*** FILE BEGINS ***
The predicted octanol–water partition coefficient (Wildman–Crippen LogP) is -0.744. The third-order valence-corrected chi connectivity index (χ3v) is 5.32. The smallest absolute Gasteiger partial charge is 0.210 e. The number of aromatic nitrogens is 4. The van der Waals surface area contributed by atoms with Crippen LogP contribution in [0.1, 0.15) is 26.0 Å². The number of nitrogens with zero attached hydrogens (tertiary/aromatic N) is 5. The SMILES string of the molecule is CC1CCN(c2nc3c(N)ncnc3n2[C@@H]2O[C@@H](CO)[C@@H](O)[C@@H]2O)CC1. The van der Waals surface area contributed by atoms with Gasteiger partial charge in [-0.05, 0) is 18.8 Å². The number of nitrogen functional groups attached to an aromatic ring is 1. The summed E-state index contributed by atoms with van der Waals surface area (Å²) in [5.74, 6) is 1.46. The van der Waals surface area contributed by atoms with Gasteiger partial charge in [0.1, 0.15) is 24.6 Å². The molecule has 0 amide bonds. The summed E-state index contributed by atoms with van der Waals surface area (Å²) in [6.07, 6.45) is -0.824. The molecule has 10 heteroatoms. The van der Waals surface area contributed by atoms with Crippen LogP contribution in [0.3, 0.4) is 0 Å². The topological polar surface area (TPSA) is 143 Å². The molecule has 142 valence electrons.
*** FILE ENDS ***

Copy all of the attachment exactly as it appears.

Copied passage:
The predicted octanol–water partition coefficient (Wildman–Crippen LogP) is -0.744. The third-order valence-corrected chi connectivity index (χ3v) is 5.32. The smallest absolute Gasteiger partial charge is 0.210 e. The number of aromatic nitrogens is 4. The van der Waals surface area contributed by atoms with Crippen LogP contribution in [0.1, 0.15) is 26.0 Å². The number of nitrogens with zero attached hydrogens (tertiary/aromatic N) is 5. The SMILES string of the molecule is CC1CCN(c2nc3c(N)ncnc3n2[C@@H]2O[C@@H](CO)[C@@H](O)[C@@H]2O)CC1. The van der Waals surface area contributed by atoms with Gasteiger partial charge in [-0.05, 0) is 18.8 Å². The number of nitrogen functional groups attached to an aromatic ring is 1. The summed E-state index contributed by atoms with van der Waals surface area (Å²) in [5.74, 6) is 1.46. The van der Waals surface area contributed by atoms with Gasteiger partial charge in [0.1, 0.15) is 24.6 Å². The molecule has 0 amide bonds. The summed E-state index contributed by atoms with van der Waals surface area (Å²) in [6.07, 6.45) is -0.824. The molecule has 10 heteroatoms. The van der Waals surface area contributed by atoms with Crippen LogP contribution in [0.3, 0.4) is 0 Å². The topological polar surface area (TPSA) is 143 Å². The molecule has 142 valence electrons.